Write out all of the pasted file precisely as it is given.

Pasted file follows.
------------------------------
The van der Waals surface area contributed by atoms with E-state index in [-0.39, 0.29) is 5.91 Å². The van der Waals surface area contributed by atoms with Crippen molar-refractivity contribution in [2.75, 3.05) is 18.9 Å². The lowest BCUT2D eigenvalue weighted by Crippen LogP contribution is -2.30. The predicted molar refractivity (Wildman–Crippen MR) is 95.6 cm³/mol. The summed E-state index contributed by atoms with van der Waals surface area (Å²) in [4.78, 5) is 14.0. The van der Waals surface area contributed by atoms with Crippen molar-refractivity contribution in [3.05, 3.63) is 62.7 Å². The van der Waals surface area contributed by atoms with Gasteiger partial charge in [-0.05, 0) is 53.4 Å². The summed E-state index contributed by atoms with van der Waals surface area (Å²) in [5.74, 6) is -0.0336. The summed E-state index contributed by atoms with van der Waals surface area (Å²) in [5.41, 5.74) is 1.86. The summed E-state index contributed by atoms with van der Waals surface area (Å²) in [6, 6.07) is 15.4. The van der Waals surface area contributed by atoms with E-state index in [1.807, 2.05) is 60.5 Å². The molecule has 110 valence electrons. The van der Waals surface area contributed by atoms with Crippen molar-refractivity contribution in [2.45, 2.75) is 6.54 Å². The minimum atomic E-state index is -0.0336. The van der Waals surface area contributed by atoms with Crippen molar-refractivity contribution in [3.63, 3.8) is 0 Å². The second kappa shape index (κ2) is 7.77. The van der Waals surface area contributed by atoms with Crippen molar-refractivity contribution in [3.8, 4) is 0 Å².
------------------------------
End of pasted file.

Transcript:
The van der Waals surface area contributed by atoms with E-state index in [-0.39, 0.29) is 5.91 Å². The van der Waals surface area contributed by atoms with Crippen molar-refractivity contribution in [2.75, 3.05) is 18.9 Å². The lowest BCUT2D eigenvalue weighted by Crippen LogP contribution is -2.30. The predicted molar refractivity (Wildman–Crippen MR) is 95.6 cm³/mol. The summed E-state index contributed by atoms with van der Waals surface area (Å²) in [4.78, 5) is 14.0. The van der Waals surface area contributed by atoms with Crippen molar-refractivity contribution in [3.05, 3.63) is 62.7 Å². The van der Waals surface area contributed by atoms with Gasteiger partial charge in [-0.05, 0) is 53.4 Å². The summed E-state index contributed by atoms with van der Waals surface area (Å²) in [5.74, 6) is -0.0336. The summed E-state index contributed by atoms with van der Waals surface area (Å²) in [5.41, 5.74) is 1.86. The summed E-state index contributed by atoms with van der Waals surface area (Å²) in [6, 6.07) is 15.4. The van der Waals surface area contributed by atoms with E-state index in [1.807, 2.05) is 60.5 Å². The molecule has 110 valence electrons. The van der Waals surface area contributed by atoms with Crippen molar-refractivity contribution in [2.45, 2.75) is 6.54 Å². The minimum atomic E-state index is -0.0336. The van der Waals surface area contributed by atoms with Crippen molar-refractivity contribution in [3.63, 3.8) is 0 Å². The second kappa shape index (κ2) is 7.77. The van der Waals surface area contributed by atoms with Crippen molar-refractivity contribution in [3.8, 4) is 0 Å².